This novel evokes a vanished age with subtlety and feeling, and among those things that have vanished is a sense of hope, the conviction that society could be bettered, that the spread of culture would lead to an increase in joy.
That is Joseph Farrell writing in the June 3rd issue of the Times Literary Supplement about Io, Jean Gabin, a recently-published posthumous novel in Italian by Goliarda Sapienza. I am ready to believe that her book is as good as Joseph Farrell says it is, mostly on the strength of the sentence from his review that I have quoted. How well in those few words he has expressed the starry-eyed confidence of my young peers (and myself) in the 60s – and their (our) subsequent, decades-long disillusionment.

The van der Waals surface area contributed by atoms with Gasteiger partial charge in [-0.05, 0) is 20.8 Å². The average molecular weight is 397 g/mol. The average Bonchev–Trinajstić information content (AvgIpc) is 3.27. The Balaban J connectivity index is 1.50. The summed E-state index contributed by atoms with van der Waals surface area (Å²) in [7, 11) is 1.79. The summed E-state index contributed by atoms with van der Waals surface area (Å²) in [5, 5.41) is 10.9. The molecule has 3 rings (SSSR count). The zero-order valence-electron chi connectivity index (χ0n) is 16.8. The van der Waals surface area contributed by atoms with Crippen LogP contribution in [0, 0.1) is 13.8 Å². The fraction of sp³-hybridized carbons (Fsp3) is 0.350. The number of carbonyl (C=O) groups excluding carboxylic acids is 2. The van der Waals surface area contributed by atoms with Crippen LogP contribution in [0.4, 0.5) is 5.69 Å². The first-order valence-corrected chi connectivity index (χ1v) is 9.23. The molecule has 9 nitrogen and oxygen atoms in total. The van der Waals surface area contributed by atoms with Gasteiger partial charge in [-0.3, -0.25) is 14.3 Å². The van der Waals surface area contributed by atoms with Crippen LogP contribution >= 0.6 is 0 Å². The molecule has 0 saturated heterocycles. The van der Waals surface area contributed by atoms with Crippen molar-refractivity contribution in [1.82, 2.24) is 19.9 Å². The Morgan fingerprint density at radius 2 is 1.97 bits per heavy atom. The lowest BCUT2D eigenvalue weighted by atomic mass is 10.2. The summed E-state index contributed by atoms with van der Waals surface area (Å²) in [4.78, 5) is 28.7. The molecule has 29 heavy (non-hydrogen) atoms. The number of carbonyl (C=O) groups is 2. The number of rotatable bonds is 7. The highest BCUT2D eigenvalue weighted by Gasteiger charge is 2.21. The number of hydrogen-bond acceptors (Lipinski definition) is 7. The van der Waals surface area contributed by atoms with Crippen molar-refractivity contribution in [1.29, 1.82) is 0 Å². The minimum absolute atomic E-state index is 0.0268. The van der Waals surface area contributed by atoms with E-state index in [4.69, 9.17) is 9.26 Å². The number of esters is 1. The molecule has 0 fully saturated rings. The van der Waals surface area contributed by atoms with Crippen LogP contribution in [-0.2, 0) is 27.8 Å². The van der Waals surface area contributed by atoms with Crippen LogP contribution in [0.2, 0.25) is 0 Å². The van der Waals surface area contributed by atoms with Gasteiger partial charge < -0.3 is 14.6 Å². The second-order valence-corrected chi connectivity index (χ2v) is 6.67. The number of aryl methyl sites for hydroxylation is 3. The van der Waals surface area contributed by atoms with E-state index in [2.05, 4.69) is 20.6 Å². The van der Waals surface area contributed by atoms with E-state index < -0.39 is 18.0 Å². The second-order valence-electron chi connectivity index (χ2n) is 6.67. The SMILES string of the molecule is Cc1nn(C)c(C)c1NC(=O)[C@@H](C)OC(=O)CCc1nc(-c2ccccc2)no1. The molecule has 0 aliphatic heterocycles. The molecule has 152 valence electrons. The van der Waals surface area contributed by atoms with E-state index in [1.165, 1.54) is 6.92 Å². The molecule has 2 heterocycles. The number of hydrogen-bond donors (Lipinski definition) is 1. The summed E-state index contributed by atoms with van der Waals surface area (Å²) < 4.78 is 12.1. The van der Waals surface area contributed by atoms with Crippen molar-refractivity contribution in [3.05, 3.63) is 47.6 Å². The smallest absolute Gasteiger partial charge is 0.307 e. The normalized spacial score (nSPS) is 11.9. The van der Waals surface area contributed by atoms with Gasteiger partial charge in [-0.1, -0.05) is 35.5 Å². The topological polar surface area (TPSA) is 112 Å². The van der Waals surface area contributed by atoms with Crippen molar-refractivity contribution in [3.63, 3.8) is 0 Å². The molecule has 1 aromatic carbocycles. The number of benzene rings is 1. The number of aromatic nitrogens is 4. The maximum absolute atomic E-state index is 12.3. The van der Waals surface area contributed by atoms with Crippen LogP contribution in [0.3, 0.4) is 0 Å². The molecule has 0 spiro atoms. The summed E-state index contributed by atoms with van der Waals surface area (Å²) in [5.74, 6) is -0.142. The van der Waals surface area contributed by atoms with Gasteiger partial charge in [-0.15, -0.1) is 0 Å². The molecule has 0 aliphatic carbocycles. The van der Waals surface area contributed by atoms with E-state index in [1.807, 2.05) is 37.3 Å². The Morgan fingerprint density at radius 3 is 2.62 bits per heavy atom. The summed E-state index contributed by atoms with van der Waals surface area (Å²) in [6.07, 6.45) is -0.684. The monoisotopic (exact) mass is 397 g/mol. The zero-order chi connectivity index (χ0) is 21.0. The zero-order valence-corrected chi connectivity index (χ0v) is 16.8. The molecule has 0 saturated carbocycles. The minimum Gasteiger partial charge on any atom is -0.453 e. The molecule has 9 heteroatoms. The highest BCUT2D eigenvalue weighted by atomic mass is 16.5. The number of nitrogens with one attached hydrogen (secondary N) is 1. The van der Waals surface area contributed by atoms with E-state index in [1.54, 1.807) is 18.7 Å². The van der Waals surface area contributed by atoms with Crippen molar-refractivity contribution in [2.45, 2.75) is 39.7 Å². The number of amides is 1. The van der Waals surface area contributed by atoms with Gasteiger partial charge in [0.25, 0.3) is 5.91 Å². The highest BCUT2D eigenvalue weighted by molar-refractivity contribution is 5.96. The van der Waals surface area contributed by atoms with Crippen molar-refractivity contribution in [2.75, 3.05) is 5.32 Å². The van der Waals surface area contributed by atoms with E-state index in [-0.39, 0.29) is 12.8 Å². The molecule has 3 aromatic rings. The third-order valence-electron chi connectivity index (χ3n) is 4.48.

From the same issue of the TLS, a poem called Management Logic by Sarah Wardle.
It is May and I am marking
poems about the deaths of fathers,
Royal Marines, anorexia,
essays on contemporary fiction and drama,
year-long projects, work placement reports,
distinguishing upper from lower seconds
on shows of analysis and individuality.
The university has just axed Philosophy.
Thought still hangs deep in the green trees.
There is a protest banner which reads:
"Those who lack imagination
cannot imagine what is lacking".
Students have occupied the Mansion Building.